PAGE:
The Clean Streams Law
P.L 1987, Act 394 of 1937, as amended
(35 P.S. 691.1 et seq.)
To preserve and improve the purity of the waters of the Commonwealth for the protection of public health, animal and aquatic life, and for industrial consumption, and recreation; empowering and directing the creation of indebtedness or the issuing of non-debt revenue bonds by political subdivisions to provide works to abate pollution; providing protection of water supply and water quality; providing for the jurisdiction of courts in the enforcement thereof; providing additional remedies for abating pollution of waters; imposing certain penalties; repealing certain acts; regulating discharges of sewage and industrial wastes; regulating the operation of mines and regulating the impact of mining upon water quality, supply and quantity; placing responsibilities upon landowners and land occupiers and to maintain primary jurisdiction over surface coal mining in Pennsylvania.
Clean Water Action
Since starting work in Pennsylvania in 1985, Clean Water Action has emerged as a major force in protecting Pennsylvania's environment-a champion for children against exposure to toxic chemicals and a key voice for the protection of Pennsylvania's natural resources.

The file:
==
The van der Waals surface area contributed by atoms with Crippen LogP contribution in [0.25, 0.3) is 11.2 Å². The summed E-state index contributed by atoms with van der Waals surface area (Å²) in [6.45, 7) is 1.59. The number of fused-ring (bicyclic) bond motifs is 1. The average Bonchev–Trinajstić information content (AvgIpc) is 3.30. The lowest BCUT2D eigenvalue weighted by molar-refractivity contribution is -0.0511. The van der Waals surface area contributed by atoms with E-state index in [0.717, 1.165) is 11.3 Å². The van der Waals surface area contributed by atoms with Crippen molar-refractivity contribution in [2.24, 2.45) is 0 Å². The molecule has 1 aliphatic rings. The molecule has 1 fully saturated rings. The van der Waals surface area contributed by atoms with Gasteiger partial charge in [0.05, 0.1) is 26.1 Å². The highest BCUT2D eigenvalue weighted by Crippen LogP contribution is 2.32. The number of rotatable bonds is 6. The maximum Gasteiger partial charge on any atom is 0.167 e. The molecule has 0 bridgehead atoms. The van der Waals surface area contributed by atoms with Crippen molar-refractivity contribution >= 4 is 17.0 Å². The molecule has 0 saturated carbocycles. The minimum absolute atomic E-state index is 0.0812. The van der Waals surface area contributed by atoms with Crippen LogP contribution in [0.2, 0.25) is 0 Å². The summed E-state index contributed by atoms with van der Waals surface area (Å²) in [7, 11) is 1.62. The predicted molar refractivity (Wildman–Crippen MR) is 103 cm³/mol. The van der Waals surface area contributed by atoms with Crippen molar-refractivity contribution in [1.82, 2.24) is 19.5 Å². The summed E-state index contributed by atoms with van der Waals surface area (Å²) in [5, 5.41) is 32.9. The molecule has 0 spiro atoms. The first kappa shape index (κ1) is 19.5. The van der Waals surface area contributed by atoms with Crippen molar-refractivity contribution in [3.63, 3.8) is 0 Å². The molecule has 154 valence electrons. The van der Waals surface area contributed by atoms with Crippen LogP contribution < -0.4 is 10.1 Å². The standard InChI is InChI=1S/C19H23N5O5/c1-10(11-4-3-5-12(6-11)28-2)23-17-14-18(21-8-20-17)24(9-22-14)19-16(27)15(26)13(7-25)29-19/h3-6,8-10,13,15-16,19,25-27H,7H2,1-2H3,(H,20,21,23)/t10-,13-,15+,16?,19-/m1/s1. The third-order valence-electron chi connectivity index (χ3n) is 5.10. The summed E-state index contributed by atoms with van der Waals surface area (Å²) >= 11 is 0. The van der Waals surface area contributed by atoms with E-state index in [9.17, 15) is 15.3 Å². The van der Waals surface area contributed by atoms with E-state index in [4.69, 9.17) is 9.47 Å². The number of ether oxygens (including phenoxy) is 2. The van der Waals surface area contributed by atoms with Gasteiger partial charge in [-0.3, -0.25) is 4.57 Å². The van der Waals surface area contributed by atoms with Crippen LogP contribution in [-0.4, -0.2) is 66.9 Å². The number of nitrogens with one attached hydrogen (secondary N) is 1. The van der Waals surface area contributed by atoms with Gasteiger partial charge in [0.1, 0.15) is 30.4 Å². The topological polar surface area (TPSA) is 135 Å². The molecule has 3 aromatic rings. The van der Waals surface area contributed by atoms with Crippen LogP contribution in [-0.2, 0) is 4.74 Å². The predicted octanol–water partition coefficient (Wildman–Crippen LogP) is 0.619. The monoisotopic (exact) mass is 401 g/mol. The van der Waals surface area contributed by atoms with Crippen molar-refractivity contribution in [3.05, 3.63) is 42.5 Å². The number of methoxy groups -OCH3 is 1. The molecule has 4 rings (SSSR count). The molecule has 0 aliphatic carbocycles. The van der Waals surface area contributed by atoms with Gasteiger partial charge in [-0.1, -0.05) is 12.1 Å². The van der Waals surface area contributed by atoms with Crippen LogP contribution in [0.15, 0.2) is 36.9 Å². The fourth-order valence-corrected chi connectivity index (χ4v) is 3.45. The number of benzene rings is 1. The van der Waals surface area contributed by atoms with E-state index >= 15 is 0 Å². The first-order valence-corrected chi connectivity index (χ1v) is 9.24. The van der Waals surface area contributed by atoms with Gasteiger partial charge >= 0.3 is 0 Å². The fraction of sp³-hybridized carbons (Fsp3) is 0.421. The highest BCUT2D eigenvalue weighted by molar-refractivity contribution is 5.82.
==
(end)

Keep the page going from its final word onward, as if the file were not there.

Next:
Clean Water Action helped win passage of a new Safe Drinking Water Act, which expanded the public right-to-know about drinking water quality and promoted new efforts to protect the sources of our water.
Clean Water Action helped local residents across the state protect their drinking water supplies, helping Zelienople residents fight pollution from a steel mill that was polluting their drinking water, helping Philadelphia area residents win stronger protection for the Wissahickon Creek, and helping Bethlehem residents press for Exceptional Value status for the watershed that provides their drinking water.
Clean Water Action lobbied utilities to provide better information to consumers about contaminants in their drinking water and convinced the state to improve the rules for notifying people when their tap water is unsafe. Clean Water Action also worked with state officials to launch new initiatives to require expanded testing for possible contaminants in drinking water.
Source: Clean Water Action